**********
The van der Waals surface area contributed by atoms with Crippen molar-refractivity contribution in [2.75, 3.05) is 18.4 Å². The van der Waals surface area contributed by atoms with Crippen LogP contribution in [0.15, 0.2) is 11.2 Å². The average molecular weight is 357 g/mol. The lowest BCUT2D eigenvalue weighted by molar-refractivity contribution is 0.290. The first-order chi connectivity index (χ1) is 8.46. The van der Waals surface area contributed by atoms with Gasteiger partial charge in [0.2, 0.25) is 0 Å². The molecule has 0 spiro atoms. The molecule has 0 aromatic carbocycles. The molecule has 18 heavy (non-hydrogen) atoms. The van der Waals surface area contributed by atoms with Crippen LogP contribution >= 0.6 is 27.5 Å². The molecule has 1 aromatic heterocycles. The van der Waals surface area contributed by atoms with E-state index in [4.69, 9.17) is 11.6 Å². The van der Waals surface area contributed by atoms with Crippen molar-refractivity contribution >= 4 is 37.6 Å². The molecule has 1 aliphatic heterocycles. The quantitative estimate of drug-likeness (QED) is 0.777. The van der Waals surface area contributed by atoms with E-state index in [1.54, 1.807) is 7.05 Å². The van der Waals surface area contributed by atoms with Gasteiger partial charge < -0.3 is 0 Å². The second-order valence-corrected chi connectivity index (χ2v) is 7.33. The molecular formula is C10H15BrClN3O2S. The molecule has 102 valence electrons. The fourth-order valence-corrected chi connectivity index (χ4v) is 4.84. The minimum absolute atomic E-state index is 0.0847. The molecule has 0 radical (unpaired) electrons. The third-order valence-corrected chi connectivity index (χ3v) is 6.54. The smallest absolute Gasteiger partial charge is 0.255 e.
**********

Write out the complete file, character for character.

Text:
The van der Waals surface area contributed by atoms with Crippen molar-refractivity contribution in [2.75, 3.05) is 18.4 Å². The van der Waals surface area contributed by atoms with Crippen LogP contribution in [0.15, 0.2) is 11.2 Å². The average molecular weight is 357 g/mol. The lowest BCUT2D eigenvalue weighted by molar-refractivity contribution is 0.290. The first-order chi connectivity index (χ1) is 8.46. The van der Waals surface area contributed by atoms with Gasteiger partial charge in [0.2, 0.25) is 0 Å². The molecule has 0 spiro atoms. The molecule has 0 aromatic carbocycles. The molecule has 18 heavy (non-hydrogen) atoms. The van der Waals surface area contributed by atoms with Crippen LogP contribution >= 0.6 is 27.5 Å². The molecule has 1 aromatic heterocycles. The van der Waals surface area contributed by atoms with E-state index in [4.69, 9.17) is 11.6 Å². The van der Waals surface area contributed by atoms with Crippen molar-refractivity contribution >= 4 is 37.6 Å². The molecule has 1 aliphatic heterocycles. The quantitative estimate of drug-likeness (QED) is 0.777. The van der Waals surface area contributed by atoms with E-state index in [1.54, 1.807) is 7.05 Å². The van der Waals surface area contributed by atoms with Gasteiger partial charge < -0.3 is 0 Å². The second-order valence-corrected chi connectivity index (χ2v) is 7.33. The molecular formula is C10H15BrClN3O2S. The molecule has 102 valence electrons. The fourth-order valence-corrected chi connectivity index (χ4v) is 4.84. The minimum absolute atomic E-state index is 0.0847. The molecule has 0 radical (unpaired) electrons. The third-order valence-corrected chi connectivity index (χ3v) is 6.54. The smallest absolute Gasteiger partial charge is 0.255 e.